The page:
Wednesday, April 15, 2009

In India, we are orphaned of our mother tongues

[“It is shocking that the intellect is so despised in the community of IY sadhaks”... By in large a better phrasing of it might be that reason is seen as "hostile to the yoga" but it is certainly not exaggerated in the case of the book and in many experience I have had with "sadhaks" - I use the term loosely- in the yoga, whom when an intellectual perspective other than Sri Aurobindo's is raised is summarily dismissed, one person actually told me that my fascination with McLuhan was dangerous, another when I raised issues brought up by Derrida, Habermas, Bateson, into a conversation told me I was referencing pre-personal thinkers??? And these are two people -whom I otherwise respect- one a highly cultured businessman, one who writes widely on integral psychology. In fact the major thrust by A in his Mr Objective rap, is that the book its too rational, and the subtext: rational = western, and western = imperialist. (now to despise reason by ordinary folk is one thing, but for reason to be demeaned by one who claims to be a physician is wholly unnerving and ironic) Re: The Core Problem Part II Tony Clifton Tue 14 Apr 2009 01:39 PM PDT]

Evidently, Tony Clifton (Richard Carlson) touches a raw nerve, but the perplexity in focus is multilayered, and hence warrants appropriate diagnosis with perspective. A few pointers:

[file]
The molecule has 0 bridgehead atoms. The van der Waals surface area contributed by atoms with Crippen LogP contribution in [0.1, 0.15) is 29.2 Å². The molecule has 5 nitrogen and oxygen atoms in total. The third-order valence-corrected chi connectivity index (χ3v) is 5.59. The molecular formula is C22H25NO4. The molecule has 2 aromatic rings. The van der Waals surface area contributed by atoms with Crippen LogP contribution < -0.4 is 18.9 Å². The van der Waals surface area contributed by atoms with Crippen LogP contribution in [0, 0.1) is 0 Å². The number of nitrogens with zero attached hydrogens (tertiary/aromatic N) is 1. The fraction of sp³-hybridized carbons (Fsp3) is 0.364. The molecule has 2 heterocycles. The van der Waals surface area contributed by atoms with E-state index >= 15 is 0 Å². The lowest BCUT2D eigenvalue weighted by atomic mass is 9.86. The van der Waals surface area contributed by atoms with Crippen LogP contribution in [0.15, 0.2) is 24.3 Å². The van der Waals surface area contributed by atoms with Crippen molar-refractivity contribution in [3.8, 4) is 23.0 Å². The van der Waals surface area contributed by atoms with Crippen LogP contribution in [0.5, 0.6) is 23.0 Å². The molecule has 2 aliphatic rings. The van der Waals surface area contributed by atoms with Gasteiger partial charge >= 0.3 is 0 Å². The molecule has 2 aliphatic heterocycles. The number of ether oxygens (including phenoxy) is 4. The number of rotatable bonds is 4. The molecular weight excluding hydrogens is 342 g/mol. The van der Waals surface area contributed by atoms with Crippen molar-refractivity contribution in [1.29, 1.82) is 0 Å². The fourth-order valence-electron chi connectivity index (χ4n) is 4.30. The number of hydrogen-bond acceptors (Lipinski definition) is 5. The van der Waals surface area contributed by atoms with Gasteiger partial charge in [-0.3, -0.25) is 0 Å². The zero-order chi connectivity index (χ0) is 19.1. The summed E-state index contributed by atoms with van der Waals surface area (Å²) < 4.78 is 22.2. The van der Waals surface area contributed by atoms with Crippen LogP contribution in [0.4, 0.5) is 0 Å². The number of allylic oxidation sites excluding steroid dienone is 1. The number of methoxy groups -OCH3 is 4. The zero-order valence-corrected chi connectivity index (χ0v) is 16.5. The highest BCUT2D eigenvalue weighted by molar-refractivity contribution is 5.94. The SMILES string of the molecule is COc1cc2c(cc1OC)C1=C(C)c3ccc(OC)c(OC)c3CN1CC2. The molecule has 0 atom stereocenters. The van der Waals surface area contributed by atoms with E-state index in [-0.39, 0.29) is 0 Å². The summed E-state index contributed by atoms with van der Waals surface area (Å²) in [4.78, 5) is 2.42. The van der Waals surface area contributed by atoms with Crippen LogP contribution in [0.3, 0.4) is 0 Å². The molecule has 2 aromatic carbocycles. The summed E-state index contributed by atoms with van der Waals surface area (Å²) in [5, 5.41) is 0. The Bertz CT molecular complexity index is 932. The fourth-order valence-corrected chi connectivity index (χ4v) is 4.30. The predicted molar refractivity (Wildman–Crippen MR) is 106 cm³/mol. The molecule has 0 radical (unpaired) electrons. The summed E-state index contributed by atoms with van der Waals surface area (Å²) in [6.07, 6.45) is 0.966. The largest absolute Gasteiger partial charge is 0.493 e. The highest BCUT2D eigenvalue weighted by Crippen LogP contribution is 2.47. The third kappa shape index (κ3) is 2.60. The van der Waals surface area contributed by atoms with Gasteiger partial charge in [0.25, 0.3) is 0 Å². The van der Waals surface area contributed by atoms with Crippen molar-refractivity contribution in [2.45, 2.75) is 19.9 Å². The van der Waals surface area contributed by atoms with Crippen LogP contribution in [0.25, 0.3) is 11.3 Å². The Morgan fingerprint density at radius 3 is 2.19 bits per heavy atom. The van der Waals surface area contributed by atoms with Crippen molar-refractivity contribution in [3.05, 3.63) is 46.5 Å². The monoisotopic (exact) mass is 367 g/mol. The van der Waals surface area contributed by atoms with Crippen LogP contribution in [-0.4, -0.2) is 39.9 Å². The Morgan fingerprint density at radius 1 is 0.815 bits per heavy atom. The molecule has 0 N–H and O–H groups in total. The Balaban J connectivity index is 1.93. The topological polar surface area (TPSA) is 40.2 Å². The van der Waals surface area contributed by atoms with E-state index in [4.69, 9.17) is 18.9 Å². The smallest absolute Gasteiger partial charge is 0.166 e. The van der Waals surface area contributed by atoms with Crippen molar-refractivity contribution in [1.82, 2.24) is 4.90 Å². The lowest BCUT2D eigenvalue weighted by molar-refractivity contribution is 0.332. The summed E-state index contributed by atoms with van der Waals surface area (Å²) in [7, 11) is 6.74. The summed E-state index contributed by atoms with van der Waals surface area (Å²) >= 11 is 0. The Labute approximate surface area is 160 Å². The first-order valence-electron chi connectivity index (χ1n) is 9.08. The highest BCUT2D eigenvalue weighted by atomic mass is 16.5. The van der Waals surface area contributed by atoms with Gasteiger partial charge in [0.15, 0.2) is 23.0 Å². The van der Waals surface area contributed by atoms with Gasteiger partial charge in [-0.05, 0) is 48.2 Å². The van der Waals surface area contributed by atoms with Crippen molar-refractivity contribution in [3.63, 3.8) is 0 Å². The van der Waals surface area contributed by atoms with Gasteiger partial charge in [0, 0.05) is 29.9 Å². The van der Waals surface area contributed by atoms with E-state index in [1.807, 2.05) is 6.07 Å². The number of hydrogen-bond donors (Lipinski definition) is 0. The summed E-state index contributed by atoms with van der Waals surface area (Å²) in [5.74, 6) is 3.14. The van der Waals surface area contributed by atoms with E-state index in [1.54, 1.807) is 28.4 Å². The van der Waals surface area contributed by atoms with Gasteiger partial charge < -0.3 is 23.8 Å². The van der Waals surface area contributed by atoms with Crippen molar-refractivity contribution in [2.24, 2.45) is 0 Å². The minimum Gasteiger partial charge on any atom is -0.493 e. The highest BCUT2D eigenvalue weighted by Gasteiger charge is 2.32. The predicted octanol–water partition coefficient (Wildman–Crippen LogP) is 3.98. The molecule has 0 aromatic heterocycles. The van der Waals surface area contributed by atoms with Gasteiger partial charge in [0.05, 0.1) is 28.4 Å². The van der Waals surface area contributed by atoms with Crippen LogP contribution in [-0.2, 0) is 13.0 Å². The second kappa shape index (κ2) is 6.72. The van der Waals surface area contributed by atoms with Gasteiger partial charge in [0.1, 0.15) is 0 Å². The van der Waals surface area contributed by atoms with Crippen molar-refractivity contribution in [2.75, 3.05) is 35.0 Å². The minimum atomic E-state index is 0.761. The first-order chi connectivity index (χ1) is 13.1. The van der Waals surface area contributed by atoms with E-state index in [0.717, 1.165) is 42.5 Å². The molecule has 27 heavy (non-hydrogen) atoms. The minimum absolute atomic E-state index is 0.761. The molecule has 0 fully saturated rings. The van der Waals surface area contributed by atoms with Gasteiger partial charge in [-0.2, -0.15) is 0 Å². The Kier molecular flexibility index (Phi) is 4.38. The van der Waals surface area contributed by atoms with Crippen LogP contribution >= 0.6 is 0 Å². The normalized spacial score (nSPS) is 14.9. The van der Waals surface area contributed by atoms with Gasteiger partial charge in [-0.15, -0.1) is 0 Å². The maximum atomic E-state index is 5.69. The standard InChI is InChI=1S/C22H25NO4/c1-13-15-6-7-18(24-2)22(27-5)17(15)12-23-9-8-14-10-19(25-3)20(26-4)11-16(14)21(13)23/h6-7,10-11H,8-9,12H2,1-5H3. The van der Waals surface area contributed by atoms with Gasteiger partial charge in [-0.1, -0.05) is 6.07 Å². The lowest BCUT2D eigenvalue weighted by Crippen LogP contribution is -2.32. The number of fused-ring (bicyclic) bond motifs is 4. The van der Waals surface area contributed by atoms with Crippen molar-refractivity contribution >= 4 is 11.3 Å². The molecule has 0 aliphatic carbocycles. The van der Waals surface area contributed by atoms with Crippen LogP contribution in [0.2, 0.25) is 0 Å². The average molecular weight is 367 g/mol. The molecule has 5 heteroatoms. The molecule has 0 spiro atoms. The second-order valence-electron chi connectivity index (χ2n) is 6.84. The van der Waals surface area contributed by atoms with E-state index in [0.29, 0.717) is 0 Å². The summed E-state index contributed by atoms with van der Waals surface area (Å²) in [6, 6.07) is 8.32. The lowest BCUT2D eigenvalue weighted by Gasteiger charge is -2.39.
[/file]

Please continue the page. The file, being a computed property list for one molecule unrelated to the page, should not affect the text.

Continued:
• People are dissimilarly endowed and destined, and play their respective roles in the world-play a la Lila.
  • In India, we are orphaned of our mother tongues, and a lot of scholarship goes into grappling with multiple languages (The Mother has added to the woe by co-opting French) which is reflected in our handicap in articulating (that facilitates as well as seen as thinking).
  • Suspicion of western/imperial sentiment is a legacy of recent Indian history that is hard to throw over so easily or early. Outpouring of hegemonistic diatribe during the Heeh's imbroglio has further petrified it.
  • Conflicting reception of various thinkers among the Westerners themselves raises ambivalent attitudes about them, which a student in India finds as an alibi to avoid the trouble of delving into their works. Stagnant college level syllabi too play spoilsport.
  • As a specialist, by definition, knows more and more about less and less, his communicants too become sparse - an unsavory fact which the avant garde must learn to live with. [TNM]

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